Someone sent me this link to footage of a building (which i believe is in falluja) being blown up by a U.S. missile. Turn up your volumes and listen to the shrieks of unrestrained joy as the building goes up in smoke, taking god knows how many innocent civilians with it. Notice also the use of the term "bitches" used in feminizing, and therefore by implication degrading,their perceived enemies. There you have it, militarized masculinity: it hides behinds big guns, never looks its victims in the eyes, and constucts its manhood at the expense of the "womanized" other.

Is it any wonder that domestic violence rates are disproportionately high in the households of U.S. army servicemen?

Saturday, April 23, 2005

** The No War on Iran Site, which will be reconfiguring itself shortly to reflect what seems to be the latest manifestation of U.S. plans for "regime change" in iran, has a new contributing member, Mana Kia. I recommend her debut post, which addresses the recent unrest among the Arab speaking Iranians in the province of Khuzistan.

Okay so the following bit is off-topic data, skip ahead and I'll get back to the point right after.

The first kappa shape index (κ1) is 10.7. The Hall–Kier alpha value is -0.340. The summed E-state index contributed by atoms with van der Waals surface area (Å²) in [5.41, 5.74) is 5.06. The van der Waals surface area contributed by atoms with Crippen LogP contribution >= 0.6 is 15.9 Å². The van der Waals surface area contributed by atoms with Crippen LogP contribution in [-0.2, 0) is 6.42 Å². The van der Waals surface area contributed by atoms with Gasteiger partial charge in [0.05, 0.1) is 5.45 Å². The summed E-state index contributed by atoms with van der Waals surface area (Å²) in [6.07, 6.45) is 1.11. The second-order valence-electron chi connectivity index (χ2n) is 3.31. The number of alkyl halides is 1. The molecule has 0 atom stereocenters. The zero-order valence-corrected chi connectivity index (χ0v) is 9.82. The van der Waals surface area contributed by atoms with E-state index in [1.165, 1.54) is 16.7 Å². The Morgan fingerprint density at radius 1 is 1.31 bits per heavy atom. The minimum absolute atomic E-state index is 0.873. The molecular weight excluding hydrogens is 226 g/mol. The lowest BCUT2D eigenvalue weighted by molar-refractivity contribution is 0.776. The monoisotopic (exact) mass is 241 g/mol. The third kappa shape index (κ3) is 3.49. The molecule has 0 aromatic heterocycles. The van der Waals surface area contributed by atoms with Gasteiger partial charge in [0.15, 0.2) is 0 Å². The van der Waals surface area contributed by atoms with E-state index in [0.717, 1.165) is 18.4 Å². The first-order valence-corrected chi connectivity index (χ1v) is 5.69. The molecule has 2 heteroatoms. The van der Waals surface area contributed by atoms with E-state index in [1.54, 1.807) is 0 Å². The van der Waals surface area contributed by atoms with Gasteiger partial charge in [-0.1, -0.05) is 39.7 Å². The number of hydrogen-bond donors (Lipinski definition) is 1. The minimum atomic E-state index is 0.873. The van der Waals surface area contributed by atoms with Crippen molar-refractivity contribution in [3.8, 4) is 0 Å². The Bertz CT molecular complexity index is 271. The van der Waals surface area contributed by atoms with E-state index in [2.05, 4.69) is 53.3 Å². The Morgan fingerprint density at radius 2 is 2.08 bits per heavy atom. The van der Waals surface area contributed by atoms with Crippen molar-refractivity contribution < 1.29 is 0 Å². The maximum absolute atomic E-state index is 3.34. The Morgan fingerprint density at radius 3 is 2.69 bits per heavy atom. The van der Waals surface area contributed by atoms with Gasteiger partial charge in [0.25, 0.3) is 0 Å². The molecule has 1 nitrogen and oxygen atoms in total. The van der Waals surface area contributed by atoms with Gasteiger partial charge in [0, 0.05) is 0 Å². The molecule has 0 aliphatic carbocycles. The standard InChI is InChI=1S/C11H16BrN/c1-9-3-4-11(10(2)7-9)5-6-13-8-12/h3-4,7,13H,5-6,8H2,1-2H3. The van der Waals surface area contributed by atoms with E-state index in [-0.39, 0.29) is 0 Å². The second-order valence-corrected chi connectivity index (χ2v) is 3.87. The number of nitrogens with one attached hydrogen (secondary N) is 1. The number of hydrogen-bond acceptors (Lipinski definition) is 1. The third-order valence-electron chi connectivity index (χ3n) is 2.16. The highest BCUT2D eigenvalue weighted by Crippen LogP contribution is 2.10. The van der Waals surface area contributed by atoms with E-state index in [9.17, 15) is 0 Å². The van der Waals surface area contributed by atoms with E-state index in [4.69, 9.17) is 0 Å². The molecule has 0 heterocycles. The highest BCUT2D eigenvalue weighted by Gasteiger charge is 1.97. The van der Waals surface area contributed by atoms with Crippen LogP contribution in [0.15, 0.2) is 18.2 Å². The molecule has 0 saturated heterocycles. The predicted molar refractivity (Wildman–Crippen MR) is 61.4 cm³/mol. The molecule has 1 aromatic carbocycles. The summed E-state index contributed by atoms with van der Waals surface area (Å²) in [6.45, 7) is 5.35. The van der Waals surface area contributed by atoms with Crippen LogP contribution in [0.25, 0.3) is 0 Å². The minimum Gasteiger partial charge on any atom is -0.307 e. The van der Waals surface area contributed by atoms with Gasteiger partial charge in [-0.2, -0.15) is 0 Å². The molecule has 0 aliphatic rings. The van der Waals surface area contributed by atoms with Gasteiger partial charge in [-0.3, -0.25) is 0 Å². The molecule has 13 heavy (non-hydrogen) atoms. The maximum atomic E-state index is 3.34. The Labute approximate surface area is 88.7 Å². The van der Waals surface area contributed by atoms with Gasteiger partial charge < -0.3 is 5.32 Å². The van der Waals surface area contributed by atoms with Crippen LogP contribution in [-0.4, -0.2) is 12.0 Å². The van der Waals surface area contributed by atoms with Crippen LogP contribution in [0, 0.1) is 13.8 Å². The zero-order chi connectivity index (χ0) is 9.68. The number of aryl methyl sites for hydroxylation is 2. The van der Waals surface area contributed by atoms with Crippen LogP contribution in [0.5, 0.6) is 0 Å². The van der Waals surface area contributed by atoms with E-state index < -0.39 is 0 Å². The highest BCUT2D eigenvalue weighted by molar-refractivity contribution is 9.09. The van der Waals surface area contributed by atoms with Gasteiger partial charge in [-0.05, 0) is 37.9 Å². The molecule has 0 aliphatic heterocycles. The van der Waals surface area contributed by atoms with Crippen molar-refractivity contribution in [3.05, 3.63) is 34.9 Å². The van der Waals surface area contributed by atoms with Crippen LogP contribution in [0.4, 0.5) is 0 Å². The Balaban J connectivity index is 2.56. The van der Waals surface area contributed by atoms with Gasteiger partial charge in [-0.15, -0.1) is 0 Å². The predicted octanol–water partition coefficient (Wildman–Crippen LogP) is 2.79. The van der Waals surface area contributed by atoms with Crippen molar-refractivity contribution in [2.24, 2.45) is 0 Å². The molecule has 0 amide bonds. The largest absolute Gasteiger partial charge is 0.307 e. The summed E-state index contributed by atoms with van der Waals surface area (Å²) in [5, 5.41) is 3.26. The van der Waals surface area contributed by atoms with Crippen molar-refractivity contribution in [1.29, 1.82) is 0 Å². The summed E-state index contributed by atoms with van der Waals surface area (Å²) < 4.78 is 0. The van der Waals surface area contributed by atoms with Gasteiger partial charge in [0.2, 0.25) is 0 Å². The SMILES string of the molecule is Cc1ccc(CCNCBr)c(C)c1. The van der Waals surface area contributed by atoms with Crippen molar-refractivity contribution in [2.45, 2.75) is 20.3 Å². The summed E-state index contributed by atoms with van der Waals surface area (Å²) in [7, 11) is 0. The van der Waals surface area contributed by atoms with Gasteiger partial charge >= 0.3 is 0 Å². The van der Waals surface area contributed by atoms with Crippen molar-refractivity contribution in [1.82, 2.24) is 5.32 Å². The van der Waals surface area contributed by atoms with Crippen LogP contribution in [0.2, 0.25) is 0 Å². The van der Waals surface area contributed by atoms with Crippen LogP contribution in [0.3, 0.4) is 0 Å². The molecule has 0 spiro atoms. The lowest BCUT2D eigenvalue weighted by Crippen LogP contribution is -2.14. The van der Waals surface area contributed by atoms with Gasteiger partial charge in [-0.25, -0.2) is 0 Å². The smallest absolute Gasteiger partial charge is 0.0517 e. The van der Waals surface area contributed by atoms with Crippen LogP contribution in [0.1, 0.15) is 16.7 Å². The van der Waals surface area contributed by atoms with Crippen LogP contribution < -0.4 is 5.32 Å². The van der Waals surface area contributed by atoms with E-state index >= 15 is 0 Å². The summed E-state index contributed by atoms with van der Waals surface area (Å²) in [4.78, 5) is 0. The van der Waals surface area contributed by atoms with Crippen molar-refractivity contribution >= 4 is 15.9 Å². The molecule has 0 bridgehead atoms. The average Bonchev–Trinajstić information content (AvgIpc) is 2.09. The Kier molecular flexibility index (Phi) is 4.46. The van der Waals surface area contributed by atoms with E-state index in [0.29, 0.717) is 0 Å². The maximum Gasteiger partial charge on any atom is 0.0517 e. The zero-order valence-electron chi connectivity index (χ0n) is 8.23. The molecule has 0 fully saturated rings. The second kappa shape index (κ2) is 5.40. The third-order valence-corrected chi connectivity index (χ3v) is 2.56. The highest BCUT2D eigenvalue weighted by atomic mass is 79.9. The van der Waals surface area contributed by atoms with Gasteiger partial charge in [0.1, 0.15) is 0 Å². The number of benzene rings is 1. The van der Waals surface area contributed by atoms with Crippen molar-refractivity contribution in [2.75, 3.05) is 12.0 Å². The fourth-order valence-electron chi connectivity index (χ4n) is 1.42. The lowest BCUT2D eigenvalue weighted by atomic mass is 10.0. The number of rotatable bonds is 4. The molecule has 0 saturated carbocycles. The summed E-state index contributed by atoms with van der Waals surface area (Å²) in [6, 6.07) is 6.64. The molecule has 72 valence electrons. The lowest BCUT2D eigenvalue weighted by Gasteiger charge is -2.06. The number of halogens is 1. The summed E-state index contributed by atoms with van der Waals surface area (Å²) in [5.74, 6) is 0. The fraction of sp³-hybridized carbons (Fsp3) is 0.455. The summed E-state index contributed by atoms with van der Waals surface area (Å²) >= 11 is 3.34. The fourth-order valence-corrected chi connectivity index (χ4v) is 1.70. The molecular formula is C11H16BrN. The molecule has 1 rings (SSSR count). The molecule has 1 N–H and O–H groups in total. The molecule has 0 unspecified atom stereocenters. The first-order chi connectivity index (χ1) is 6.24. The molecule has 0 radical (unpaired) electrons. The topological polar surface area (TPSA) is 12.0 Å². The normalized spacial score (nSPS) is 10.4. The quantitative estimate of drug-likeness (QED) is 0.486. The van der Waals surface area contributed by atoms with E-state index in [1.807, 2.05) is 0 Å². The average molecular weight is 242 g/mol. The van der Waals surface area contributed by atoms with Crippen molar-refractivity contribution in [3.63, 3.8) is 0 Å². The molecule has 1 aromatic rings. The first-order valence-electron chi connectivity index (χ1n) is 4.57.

** I've been stuffing my face with Gojeh Sabz and to a lesser extent, on Chaghale badoom . The chaghale here are not very good, they don't bring them to the market until they are quite big (unlike the small ones from iran which i linked to), so they are not tender and not always very tasty. The Gojeh, on the other hand, are delicious. I was so excited when i saw the season's first batch of gojeh that we bought some from a road vender for 12 dollars a pound. they were imported from syria and tasted like water, but we were so excited we ate the whole bag, unwashed, and paid a dear price the entire next day. it was worth it.

** R. came across this great site called Postsecret, which is an art project where people anonymously send in their secrets on postcards. You'll find a wonderful mix of funny, terrifying, sad, and down right devilish submissions.